Grace O’Sullivan of the Green Party and Fine Gael’s Deirdre Clune have been elected as MEPs for Ireland South.
They took the fourth and fifth seats respectively in the constituency, without reaching the quota, meaning all five seats have now been filled.
The fifth seat - the so-called Brexit seat - is only taken up when the UK leaves the European Union.
Earlier, Independents4Change candidate Mick Wallace secured third place in Ireland South.
The results of the 19th count saw him comfortably reach the quota.
Following the distribution of Mr Wallace's surplus of 19,674 votes, 2,077 additional votes went to Ms Clune, bringing her final figure to 112,162.
5,414 votes went to Ms O'Sullivan, giving her a total of 119,701.
Fine Gael's Sean Kelly and Fianna Fáil's Billy Kelleher had already been deemed elected to the first two seats.
Former MEP, Sinn Féin's Liada Ní Riada, bowed out of the race last night when she accepted that she could not bridge the gap between herself and Ms O'Sullivan.
She arrived at the count centre this morning and spoke to Returning Officer Mr Harvey.
Afterwards, she told reporters that the outcome was "obviously disappointing for her personally" and disappointing for her that she has lost such a good team of people that she had working with her in Brussels and Cork.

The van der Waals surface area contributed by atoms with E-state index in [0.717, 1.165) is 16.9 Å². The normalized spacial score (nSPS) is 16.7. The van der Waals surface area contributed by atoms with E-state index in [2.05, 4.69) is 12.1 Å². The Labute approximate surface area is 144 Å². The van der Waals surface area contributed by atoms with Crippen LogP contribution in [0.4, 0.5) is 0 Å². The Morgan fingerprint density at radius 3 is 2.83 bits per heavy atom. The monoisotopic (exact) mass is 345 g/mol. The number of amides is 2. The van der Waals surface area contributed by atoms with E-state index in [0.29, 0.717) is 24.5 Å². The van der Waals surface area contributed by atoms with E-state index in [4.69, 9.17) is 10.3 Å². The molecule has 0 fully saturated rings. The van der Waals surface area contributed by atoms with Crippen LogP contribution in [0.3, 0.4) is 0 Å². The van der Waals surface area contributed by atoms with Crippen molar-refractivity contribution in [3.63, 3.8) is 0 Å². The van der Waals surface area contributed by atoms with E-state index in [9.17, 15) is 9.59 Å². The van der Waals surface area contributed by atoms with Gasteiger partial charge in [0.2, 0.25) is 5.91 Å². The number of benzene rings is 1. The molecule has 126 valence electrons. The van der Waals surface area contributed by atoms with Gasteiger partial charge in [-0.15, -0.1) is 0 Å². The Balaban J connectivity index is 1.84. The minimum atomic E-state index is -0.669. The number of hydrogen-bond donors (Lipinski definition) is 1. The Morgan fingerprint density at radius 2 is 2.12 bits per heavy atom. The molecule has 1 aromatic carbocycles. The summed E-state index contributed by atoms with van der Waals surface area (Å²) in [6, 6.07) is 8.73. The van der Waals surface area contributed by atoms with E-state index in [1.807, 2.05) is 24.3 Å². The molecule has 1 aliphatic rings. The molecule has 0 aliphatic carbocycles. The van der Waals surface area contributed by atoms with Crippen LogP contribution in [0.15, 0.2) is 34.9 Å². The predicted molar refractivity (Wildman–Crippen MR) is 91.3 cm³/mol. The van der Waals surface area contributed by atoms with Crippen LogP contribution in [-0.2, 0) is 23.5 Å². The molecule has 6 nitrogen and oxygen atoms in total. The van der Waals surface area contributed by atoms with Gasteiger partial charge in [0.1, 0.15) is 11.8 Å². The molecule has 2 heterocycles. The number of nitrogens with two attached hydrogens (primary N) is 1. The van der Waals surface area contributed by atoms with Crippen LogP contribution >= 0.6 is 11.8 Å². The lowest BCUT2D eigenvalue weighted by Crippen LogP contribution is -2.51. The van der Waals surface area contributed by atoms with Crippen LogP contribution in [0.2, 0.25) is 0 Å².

Ms Ní Riada said she was now going to take a break and said it was too soon to be talking about running in a general election having come out off "two quite heavy elections".
She said there is a general election in the "not too distant future" but as to her role "who knows" she has other priorities at the moment and people will forgive her for taking some time out and regrouping with her family.
An emotional Mick Wallace described his election as an MEP as "daunting," and said he would be working hard in Brussels for constituents who had placed "extra responsibility" on him.
Arriving at Dublin Airport this evening, the Wexford TD apologised for missing the announcement at the count centre, saying he was taken by surprise at the decision to cut the recount short and efforts to attend had been thwarted by flight delays.
Mr Wallace was close to tears as he described how his late father "would have loved it to bits.
"He was mad about politics. He was an amazing man. My mother is 95 years of age.
She hasn't been told yet but it will bring a smile to her face," he told RTÉ News.
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Mr Wallace said his success was a surprise but that voters had expressed confidence in his abilities.
"I have to go to Brussels now and try and make a difference. I know it is very difficult. It will be hard to satisfy their hopes.
"It is an incredible feeling. We had no posters, spent very little money, but for me to get elected I needed people to be bold, and the people were bold," he added.
Asked whether the decline in Sinn Féin support had positively impacted on his campaign, Mr Wallace said he didn't know if the two were linked.
"I would not have ran if I thought I didn't have a decent chance of getting in. So if Liadh had got in I think I would still have had a decent chance".
"It's up to Sinn Féin to examine their own problems. They didn't have a good couple of weeks but I'm sure they will rebuild again".
Additional reporting: Louise Byrne